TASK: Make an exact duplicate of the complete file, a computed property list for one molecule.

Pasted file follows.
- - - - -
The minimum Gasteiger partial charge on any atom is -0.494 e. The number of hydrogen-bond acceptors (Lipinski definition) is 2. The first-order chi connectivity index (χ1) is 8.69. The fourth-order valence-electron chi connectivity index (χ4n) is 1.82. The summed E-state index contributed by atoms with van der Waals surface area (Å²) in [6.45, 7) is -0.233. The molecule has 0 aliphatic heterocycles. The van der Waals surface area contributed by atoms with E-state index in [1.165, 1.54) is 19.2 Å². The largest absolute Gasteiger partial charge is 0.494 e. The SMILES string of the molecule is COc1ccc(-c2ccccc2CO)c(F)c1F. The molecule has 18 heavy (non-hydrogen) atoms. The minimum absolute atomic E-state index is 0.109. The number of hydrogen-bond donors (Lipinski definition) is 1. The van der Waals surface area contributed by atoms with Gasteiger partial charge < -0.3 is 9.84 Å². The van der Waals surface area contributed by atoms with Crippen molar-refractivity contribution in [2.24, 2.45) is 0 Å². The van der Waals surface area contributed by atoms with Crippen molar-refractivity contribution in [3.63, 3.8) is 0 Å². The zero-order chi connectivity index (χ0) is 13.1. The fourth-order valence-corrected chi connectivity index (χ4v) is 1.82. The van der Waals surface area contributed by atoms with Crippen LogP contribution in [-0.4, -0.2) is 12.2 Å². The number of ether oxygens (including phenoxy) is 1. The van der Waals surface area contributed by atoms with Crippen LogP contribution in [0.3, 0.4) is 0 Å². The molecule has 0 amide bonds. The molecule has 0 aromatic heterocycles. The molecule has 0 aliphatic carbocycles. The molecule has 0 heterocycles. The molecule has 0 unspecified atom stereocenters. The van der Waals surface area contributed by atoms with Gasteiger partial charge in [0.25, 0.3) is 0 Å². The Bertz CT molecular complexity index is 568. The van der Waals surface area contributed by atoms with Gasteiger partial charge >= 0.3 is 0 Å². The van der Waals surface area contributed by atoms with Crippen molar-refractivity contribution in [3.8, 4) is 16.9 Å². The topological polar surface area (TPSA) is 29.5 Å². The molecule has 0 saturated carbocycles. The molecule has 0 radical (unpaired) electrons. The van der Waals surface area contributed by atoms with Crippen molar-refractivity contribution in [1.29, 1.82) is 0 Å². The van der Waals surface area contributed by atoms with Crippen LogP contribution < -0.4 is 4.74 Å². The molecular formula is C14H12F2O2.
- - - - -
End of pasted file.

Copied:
The minimum Gasteiger partial charge on any atom is -0.494 e. The number of hydrogen-bond acceptors (Lipinski definition) is 2. The first-order chi connectivity index (χ1) is 8.69. The fourth-order valence-electron chi connectivity index (χ4n) is 1.82. The summed E-state index contributed by atoms with van der Waals surface area (Å²) in [6.45, 7) is -0.233. The molecule has 0 aliphatic heterocycles. The van der Waals surface area contributed by atoms with E-state index in [1.165, 1.54) is 19.2 Å². The largest absolute Gasteiger partial charge is 0.494 e. The SMILES string of the molecule is COc1ccc(-c2ccccc2CO)c(F)c1F. The molecule has 18 heavy (non-hydrogen) atoms. The minimum absolute atomic E-state index is 0.109. The number of hydrogen-bond donors (Lipinski definition) is 1. The van der Waals surface area contributed by atoms with Gasteiger partial charge < -0.3 is 9.84 Å². The van der Waals surface area contributed by atoms with Crippen molar-refractivity contribution in [2.24, 2.45) is 0 Å². The van der Waals surface area contributed by atoms with Crippen molar-refractivity contribution in [3.63, 3.8) is 0 Å². The zero-order chi connectivity index (χ0) is 13.1. The fourth-order valence-corrected chi connectivity index (χ4v) is 1.82. The van der Waals surface area contributed by atoms with Crippen LogP contribution in [-0.4, -0.2) is 12.2 Å². The number of ether oxygens (including phenoxy) is 1. The van der Waals surface area contributed by atoms with Crippen LogP contribution in [0.3, 0.4) is 0 Å². The molecule has 0 amide bonds. The molecule has 0 aromatic heterocycles. The molecule has 0 aliphatic carbocycles. The molecule has 0 heterocycles. The molecule has 0 unspecified atom stereocenters. The van der Waals surface area contributed by atoms with Gasteiger partial charge in [0.25, 0.3) is 0 Å². The Bertz CT molecular complexity index is 568. The van der Waals surface area contributed by atoms with Gasteiger partial charge >= 0.3 is 0 Å². The van der Waals surface area contributed by atoms with Crippen molar-refractivity contribution in [3.8, 4) is 16.9 Å². The topological polar surface area (TPSA) is 29.5 Å². The molecule has 0 saturated carbocycles. The molecule has 0 radical (unpaired) electrons. The van der Waals surface area contributed by atoms with Crippen molar-refractivity contribution in [1.29, 1.82) is 0 Å². The van der Waals surface area contributed by atoms with Crippen LogP contribution < -0.4 is 4.74 Å². The molecular formula is C14H12F2O2.